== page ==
Little Bits of Sky ISBN: 9780857633996
Durrant, S. E. and Harnett, Katie
Published by Nosy Crow Ltd, 2016
Ira and Zac are 'care children'. They have lived in foster homes all their young lives. Sister and Brother, they have always wanted to stay together, and while they can't remember anything about their parents, they have one picture of the two of them, Ira at about two years old and Zac as a baby. Between them is a black dog. There is a starkness about this picture - very important to them both - which is both moving and sad. The book begins with Ira looking-back as an adult to their life in the children's home, Skilly House, in the late 1980s. Having been abruptly removed from the most recent foster parents, they are taken to the run down, dilapidated house where they really don't want to be. Zac can be difficult and somewhat over-active, and Ira protects him and understands his ways very well. The greeting they have at the house is wonderfully warm, and they find themselves engulfed by Hortense and Silas who run the home. Mrs Clanks, the manager, is less friendly, and Ira takes an instant dislike to her. However, the house, while tatty, is a lovable place, and the two children are soon part of a motley crew of children who live there. The novel, told in the first person by Ira in the form of her diary, is full of descriptions of the other children, their problems and the frequency with which they come and go. The first night the two children are there, the massive 1987 storm comes along and flattens a huge tree in the garden, and this is one of several actual happenings that ground the story in real life. Ira and Zac are quite happy at Skilly House, although their feelings of being 'in care' are often to the fore, and Ira's expressions of these are full and remarkably honest. Hortense and Silas are loving people who really do care for the children they are looking after, but Ira can't help wanting a home that will be just for them and will have its own front door. After a year and a half at the children's home, they are told by the enigmatic Mrs Clanks that they are to have a holiday with a lady who lives in the country, whose name is Martha. This is a wholly new experience for the two children, and they are at first wary. However, after a few false starts, Martha proves to be an understanding and lovely lady, who has never had children of her own, but is willing to learn. The holiday is a great success, and Martha, who is an artist, helps Ira begin to enjoy her own real talent as a painter. There are other happy holidays with Martha, but because of a tragedy caused by Zac's over-active imagination and his determination to find their mother, the children come to believe that they have ruined forever their lovely holiday place. Gladly, there is a happy ending for these two waifs: 'It was as though there were two child-shaped holes waiting to be filled, and we fitted them perfectly.' Beautifully written and deeply moving, this novel is a real story about what being in care really means and how it feels. Absorbing and superb.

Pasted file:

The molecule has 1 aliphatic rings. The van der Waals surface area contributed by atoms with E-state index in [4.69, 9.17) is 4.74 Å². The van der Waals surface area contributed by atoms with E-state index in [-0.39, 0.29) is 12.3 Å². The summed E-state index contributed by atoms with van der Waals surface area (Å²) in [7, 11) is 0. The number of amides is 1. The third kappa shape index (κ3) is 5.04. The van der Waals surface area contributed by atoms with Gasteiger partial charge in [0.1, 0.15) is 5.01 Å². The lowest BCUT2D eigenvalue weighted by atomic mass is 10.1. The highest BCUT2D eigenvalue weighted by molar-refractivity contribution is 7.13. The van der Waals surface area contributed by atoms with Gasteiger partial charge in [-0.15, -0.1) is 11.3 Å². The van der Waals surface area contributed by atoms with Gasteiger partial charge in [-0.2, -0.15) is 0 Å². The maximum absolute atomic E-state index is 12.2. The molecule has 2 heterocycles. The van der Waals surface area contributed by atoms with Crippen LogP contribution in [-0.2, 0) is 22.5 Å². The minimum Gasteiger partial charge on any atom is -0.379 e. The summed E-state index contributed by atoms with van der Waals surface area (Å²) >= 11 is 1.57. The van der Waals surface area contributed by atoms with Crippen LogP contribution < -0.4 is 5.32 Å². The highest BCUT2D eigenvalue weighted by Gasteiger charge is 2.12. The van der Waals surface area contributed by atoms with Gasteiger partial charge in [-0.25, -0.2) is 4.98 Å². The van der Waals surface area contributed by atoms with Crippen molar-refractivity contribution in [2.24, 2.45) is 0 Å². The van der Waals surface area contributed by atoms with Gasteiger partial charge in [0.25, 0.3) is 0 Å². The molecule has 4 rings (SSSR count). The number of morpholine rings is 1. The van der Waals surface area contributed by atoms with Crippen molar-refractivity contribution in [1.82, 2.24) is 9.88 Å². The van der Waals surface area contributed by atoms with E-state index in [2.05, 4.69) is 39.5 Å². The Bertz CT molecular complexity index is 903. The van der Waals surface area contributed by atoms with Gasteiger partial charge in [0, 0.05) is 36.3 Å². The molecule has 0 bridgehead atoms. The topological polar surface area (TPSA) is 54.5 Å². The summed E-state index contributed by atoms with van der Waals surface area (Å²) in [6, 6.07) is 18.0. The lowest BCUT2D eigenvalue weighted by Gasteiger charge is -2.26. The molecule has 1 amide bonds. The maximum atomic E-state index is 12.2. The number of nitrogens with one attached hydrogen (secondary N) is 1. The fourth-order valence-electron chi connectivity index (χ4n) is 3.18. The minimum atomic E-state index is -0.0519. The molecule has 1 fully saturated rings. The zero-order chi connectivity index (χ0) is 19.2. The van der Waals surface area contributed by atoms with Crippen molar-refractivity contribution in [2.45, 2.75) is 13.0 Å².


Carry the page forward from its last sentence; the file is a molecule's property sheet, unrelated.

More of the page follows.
Age: 9+